From shot to shot, shooting in continuous burst mode, there was no delay or lag at all, the camera operation was smooth and consistent. Focusing rarely missed, and almost every time snapped to focus instantaneously. The fact that the camera and lens combination was still very light in comparison to many other camera systems out there, added to the overall shooting experience. Only after an hour of shooting I started to feel a little strain on my left wrist, mainly due to stabilizing the 75mm F1.8 lens. My method of stabilizing the camera, was shifting more weight to my left hand which was holding the lens, while my right hand was only steadying the grip and gently pushing down the shutter button with as little force as possible to minimize shake. My method, no right and wrong, and you can hold and shoot your camera whatever ways you like. 

It did show that the Olympus PEN E-P5 may not be balanced enough to handle larger lenses, such as the 75mm F1.8, for long hours shooting.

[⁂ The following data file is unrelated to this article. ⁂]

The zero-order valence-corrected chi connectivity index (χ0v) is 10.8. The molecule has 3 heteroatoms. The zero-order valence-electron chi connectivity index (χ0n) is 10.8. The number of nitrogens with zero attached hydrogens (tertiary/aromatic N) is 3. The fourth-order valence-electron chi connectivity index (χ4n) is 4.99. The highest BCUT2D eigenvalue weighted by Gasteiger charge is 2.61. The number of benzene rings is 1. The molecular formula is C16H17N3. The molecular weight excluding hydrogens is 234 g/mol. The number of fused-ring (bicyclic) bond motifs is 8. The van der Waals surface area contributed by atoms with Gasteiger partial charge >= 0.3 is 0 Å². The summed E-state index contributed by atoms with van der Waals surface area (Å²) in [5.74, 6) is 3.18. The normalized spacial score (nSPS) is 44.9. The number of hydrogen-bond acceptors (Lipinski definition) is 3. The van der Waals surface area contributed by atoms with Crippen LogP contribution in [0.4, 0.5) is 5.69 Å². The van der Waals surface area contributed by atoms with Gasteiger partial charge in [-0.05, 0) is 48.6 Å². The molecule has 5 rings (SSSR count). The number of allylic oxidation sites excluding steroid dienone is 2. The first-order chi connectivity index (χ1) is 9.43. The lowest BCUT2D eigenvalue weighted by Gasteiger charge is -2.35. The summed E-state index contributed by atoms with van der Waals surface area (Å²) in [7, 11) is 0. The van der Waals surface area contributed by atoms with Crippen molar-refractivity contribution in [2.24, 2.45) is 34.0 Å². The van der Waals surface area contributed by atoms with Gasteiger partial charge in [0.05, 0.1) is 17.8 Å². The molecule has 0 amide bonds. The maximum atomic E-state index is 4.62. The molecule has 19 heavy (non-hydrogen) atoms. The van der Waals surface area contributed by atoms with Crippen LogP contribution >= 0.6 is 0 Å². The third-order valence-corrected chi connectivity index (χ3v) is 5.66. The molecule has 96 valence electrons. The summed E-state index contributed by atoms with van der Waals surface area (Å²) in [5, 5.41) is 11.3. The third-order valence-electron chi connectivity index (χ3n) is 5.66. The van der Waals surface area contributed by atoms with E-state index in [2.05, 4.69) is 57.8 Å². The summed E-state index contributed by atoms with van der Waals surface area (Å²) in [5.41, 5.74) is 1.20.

Oh did you see the girls flying in mid air? The E-P5 caught them, in perfect focus, almost every time. I was impressed. Such performance can also be obtained from the Olympus E-PL5 and OM-D E-M5 really, nothing overly exciting and new here to be honest. 







What I like about Olympus PEN E-P5

1) Built in 5-Axis Image Stabilization, similar to OM-D, and improved for panning shooting (auto-detection). If you do not know how revolutionary and amazingly useful this 5 Axis Image Stabilization is, you must be missing out a lot in photography world. 

2) Same image quality as OM-D E-M5, same beautiful colors and fine detail capture. Images come out with pleasing colors and sharp. 

3) Much improved camera back screen, LCD Screen with 1.037 dot resolution, and better color accuracy, matching the new electronic viewfinder VF-4

4) Packed with useful features, such as Wi-Fi for remote control and wireless image transferring, time lapse control, and focus peaking. However, all the functions could have been better. (see what could have been improved section  below for further elaborations)

6) Wi-Fi implementation was no-frills, simple and efficient. The QR code scanning to connect camera to phone/tablet/smart devices was a brilliant idea. The App Olympus O.I. Share (available for Android and iOS) is quick, and very responsive.